Barton, in his book The Myth of Separation, states his belief that Christians were the ones who were intended to hold public office and that Jews and members of other sects were not.[33] According to Skipp Porteous of the Massachusetts-based Institute for First Amendment Studies, Barton was listed in promotional literature as a "new and special speaker" at a 1991 summer retreat in Colorado sponsored by Scriptures for America, a far-right Christian Identity ministry headed by Pastor Pete Peters, which has been linked to neo-Nazi groups.[34] Barton's assistant Kit Marshall said in 1993 that Barton was previously unaware of the anti-Semitic and racist views of these groups.[35][36] In September 2011, Barton sued two former Texas State Board of Education candidates for posting a video on YouTube that stated that he was "known for speaking at white supremacist rallies".[37]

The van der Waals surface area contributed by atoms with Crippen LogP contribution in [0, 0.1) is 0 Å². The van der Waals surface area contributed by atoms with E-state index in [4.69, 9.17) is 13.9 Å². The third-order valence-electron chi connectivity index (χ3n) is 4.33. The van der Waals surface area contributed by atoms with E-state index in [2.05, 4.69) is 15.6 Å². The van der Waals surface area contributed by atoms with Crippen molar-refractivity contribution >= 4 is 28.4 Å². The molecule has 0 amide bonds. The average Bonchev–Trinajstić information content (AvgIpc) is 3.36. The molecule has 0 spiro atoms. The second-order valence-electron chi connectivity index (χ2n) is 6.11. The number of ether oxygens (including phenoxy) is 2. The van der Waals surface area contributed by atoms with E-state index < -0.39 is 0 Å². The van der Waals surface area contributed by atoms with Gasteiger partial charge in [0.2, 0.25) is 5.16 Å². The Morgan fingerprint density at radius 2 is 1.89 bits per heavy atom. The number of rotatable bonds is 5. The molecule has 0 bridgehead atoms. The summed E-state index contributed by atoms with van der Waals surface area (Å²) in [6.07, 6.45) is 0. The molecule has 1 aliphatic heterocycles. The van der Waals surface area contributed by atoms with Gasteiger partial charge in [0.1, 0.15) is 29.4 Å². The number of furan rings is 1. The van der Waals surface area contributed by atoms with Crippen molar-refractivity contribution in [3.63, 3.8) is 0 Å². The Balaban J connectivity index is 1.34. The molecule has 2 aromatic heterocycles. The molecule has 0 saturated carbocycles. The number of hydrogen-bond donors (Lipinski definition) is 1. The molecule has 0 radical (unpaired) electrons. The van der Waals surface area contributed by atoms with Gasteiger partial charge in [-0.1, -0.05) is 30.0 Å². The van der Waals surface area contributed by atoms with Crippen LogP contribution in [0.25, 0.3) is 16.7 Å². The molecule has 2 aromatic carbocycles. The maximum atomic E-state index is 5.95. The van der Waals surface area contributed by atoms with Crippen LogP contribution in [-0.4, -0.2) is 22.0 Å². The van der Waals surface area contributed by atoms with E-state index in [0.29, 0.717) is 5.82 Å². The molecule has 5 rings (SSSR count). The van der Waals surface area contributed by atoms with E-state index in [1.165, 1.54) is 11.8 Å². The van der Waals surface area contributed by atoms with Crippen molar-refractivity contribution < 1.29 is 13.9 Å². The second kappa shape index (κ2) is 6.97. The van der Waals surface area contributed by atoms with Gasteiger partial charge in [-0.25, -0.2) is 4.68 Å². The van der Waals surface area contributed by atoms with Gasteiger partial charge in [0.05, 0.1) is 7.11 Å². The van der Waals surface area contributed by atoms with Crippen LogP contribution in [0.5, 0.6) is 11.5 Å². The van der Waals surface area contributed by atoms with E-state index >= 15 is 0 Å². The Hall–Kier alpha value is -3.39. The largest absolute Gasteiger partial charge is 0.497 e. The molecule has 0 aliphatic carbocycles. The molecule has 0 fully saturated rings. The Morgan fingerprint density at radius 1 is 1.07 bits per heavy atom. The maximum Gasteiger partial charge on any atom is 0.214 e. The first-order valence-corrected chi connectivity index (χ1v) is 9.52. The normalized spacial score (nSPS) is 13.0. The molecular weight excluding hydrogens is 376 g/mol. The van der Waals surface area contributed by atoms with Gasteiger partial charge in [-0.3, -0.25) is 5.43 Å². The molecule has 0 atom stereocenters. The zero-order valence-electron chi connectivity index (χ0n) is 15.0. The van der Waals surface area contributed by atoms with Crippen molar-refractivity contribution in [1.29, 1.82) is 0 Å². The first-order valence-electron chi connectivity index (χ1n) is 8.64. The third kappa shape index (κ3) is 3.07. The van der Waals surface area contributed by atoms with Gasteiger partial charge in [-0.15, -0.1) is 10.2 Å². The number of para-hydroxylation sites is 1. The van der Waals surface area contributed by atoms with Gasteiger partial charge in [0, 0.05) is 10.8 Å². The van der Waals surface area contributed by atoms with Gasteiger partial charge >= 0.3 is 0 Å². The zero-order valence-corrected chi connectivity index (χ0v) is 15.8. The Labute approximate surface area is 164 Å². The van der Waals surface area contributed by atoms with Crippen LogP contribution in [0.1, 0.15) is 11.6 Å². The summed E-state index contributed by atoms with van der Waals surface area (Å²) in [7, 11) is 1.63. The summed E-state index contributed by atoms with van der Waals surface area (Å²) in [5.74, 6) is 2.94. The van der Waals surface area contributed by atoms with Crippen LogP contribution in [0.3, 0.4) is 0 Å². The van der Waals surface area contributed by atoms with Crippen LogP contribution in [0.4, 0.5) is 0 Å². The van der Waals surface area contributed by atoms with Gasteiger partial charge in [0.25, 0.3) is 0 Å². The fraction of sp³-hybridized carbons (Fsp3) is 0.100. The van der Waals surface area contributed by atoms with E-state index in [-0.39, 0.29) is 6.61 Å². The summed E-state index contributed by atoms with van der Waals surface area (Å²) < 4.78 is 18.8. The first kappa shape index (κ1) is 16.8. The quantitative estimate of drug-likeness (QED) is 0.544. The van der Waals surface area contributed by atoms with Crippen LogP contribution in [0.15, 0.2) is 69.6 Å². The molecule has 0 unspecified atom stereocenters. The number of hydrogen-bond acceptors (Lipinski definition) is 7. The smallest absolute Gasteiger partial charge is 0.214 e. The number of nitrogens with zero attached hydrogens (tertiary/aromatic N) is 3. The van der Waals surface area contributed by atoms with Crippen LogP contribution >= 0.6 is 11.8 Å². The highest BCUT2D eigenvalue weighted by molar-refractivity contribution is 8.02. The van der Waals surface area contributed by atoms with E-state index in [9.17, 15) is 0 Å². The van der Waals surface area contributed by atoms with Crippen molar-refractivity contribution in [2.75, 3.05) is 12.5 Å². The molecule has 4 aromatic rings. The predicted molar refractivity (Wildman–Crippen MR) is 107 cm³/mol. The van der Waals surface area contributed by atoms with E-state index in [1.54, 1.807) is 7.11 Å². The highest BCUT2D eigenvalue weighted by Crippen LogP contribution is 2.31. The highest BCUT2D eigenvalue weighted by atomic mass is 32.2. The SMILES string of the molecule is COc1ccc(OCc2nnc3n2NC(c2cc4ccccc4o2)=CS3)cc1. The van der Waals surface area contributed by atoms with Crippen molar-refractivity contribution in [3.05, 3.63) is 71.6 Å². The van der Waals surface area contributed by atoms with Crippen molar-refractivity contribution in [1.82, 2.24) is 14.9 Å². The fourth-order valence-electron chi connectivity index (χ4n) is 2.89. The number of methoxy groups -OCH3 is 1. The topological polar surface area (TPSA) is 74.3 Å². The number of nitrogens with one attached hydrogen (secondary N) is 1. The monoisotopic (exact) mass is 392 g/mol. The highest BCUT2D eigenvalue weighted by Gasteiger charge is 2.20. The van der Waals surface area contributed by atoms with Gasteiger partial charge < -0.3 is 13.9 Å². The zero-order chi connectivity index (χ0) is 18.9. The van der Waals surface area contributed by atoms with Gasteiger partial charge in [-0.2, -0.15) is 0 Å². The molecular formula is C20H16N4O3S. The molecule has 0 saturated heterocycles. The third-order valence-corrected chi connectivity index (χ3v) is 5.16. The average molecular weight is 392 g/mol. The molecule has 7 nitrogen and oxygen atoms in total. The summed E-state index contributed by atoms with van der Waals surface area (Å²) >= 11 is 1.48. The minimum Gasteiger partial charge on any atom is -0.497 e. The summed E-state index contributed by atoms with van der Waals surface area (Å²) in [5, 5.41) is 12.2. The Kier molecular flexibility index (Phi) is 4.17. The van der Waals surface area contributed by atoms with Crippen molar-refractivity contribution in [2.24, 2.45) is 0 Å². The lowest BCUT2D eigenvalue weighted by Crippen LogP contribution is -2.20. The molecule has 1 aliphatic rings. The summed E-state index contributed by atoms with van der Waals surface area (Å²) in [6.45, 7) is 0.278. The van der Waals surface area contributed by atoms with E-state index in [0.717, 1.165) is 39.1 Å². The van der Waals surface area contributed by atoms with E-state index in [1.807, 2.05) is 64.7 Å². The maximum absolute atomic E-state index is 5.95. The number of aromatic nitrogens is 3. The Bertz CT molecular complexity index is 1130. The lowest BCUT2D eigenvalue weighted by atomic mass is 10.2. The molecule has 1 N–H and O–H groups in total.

Barton is a lecturer for Glenn Beck's online Beck University.[38]

Barton was filmed in 1994 for the docudrama America: A Call to Greatness
Barton received two Angel Awards,[39] from the group Excellence in Media.[40] Time magazine included him in its list of "The 25 Most Influential Evangelicals in America".[41] Barton has been a frequent guest on Trinity Broadcasting Network, including the "American Heritage Series" in 2007 and the "Building on the American Heritage Series" in 2011.[42] Barton has also appeared on the The 700 Club,[43] and The Daily Show.[44]
Barton's 2013 appearance on Kenneth Copeland's "Believer's Voice of Victory" received wider attention when Barton made statements linking abortion and climate change.[45][46][47]
Reception of Barton's work[edit]

Barton has been praised by U.S. conservatives Mike Huckabee, Newt Gingrich, Michele Bachmann[4] and Governor Sam Brownback of Kansas.[48]